ch38 - 1(a Let E = 1240 eVnm/min = 0.6 eV to get = 2.1 103...

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1. (a) Let E = 1240 eV·nm/ λ min = 0.6 eV to get λ = 2.1 × 10 3 nm = 2.1 µ m. (b) It is in the infrared region.
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2. The energy of a photon is given by E = hf , where h is the Planck constant and f is the frequency. The wavelength λ is related to the frequency by λ f = c , so E = hc / λ . Since h = 6.626 × 10 –34 J·s and c = 2.998 × 10 8 m/s, hc = × × × = 6 626 10 2 998 10 1602 10 10 1240 34 8 19 9 . . . J s m / s J / eV m / nm eV nm. c hc h c hc h Thus, E = 1240eV nm λ . With 589 nm λ = , we obtain 1240eV nm 2.11eV. 589nm hc E = = = λ
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3. Let R be the rate of photon emission (number of photons emitted per unit time) of the Sun and let E be the energy of a single photon. Then the power output of the Sun is given by P = RE . Now E = hf = hc / λ , where h is the Planck constant, f is the frequency of the light emitted, and λ is the wavelength. Thus P = Rhc / λ and R P hc = = × × × = × λ 550 39 10 6 63 10 2 998 10 10 10 26 34 8 45 nm W J s m / s photons/ s. b gc h c hc h . . . .
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4. We denote the diameter of the laser beam as d . The cross-sectional area of the beam is A = π d 2 /4. From the formula obtained in problem 3, the rate is given by ( ) ( ) ( ) ( )( )( ) 3 2 2 34 8 3 21 2 4 633nm 5.0 10 W / 4 6.63 10 J s 2.998 10 m/s 3.5 10 m photons 1.7 10 . m s R P A hc d × λ = = π π × × × = ×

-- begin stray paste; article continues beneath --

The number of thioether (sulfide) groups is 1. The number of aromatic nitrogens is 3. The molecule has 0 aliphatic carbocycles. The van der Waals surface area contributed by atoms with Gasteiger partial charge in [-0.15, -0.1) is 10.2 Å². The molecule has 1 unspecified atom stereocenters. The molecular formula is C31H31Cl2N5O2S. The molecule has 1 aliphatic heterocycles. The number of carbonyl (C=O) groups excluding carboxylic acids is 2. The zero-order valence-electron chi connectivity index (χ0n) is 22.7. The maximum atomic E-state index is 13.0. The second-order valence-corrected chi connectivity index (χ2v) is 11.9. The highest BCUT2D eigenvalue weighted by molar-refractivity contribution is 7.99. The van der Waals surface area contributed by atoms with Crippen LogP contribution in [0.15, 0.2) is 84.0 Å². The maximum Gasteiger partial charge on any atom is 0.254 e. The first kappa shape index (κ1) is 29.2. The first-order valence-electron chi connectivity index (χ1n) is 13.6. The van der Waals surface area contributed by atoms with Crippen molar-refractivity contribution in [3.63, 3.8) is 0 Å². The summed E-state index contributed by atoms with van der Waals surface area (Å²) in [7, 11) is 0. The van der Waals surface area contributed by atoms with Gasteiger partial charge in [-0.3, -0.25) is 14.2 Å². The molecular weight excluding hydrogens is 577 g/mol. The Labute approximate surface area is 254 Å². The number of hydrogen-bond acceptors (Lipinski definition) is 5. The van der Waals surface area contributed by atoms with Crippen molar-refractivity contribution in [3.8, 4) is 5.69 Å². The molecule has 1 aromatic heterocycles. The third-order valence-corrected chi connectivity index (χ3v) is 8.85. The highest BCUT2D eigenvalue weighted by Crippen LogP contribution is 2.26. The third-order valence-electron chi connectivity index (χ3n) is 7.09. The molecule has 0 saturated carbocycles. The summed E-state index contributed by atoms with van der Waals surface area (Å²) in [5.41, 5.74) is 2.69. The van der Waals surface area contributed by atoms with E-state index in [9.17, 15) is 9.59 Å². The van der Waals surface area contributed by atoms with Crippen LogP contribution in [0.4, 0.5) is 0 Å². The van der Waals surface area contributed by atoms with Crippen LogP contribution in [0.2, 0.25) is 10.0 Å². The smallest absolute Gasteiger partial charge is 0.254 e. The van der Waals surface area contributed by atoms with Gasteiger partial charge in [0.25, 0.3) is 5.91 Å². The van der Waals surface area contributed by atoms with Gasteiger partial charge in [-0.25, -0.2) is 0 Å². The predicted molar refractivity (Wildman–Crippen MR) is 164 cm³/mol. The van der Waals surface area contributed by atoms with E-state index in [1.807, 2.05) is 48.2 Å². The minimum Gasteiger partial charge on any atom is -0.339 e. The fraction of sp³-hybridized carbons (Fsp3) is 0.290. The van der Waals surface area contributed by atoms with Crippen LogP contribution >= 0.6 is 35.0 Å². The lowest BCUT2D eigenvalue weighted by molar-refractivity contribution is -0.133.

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5. Since λ = (1, 650, 763.73) –1 m = 6.0578021 × 10 –7 m = 605.78021 nm, the energy is (using the fact that 1240eV nm hc = ), E hc = = = λ 1240 60578021 2 047 eV nm nm eV. . .
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6. Let 1 2 2 m v E hc e = = photon λ and solve for v : v hc m hc m c c c hc m c e e e = = = = × × = × 2 2 2 2 998 10 2 1240 590 511 10 8 6 10 2 2 2 8 3 5 λ λ λ c h c h b g b gc h . . m / s eV nm nm eV m / s. Since v c << , the non-relativistic formula K mv = 1 2 2 may be used. The m e c 2 value of Table 38-3 and 1240eV nm hc = are used in our calculation.
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7. The total energy emitted by the bulb is E = 0.93 Pt , where P = 60 W and t = 730 h = (730 h)(3600 s/h) = 2.628 × 10 6 s. The energy of each photon emitted is E ph = hc / λ . Therefore, the number of photons emitted is N E E Pt hc = = = × × × × = × ph W s J s m / s m 0 93 0 93 60 2 628 10 6 63 10 2 998 10 630 10 4 7 10 6 34 8 9 26 . / . . . . / . . λ b gb gc h c hc h c h
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8. Following Sample Problem 38-1, we have P Rhc = = × × × = × λ 100 6 63 10 2 998 10 550 10 36 10 34 8 9 17 / . . . s J s m / s m W. b gc hc h
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9. (a) Let R be the rate of photon emission (number of photons emitted per unit time) and let E be the energy of a single photon. Then, the power output of a lamp is given by P = RE if all the power goes into photon production. Now, E = hf = hc / λ , where h is the Planck constant, f is the frequency of the light emitted, and λ is the wavelength. Thus P = Rhc / λ and R = λ P / hc . The lamp emitting light with the longer wavelength (the 700 nm lamp) emits more photons per unit time. The energy of each photon is less, so it must emit photons at a greater rate. (b) Let R be the rate of photon production for the 700 nm lamp. Then, R P hc = = × = × λ 700 400 160 10 1240 141 10 19 21 nm J / s J / eV eV nm photon / s.
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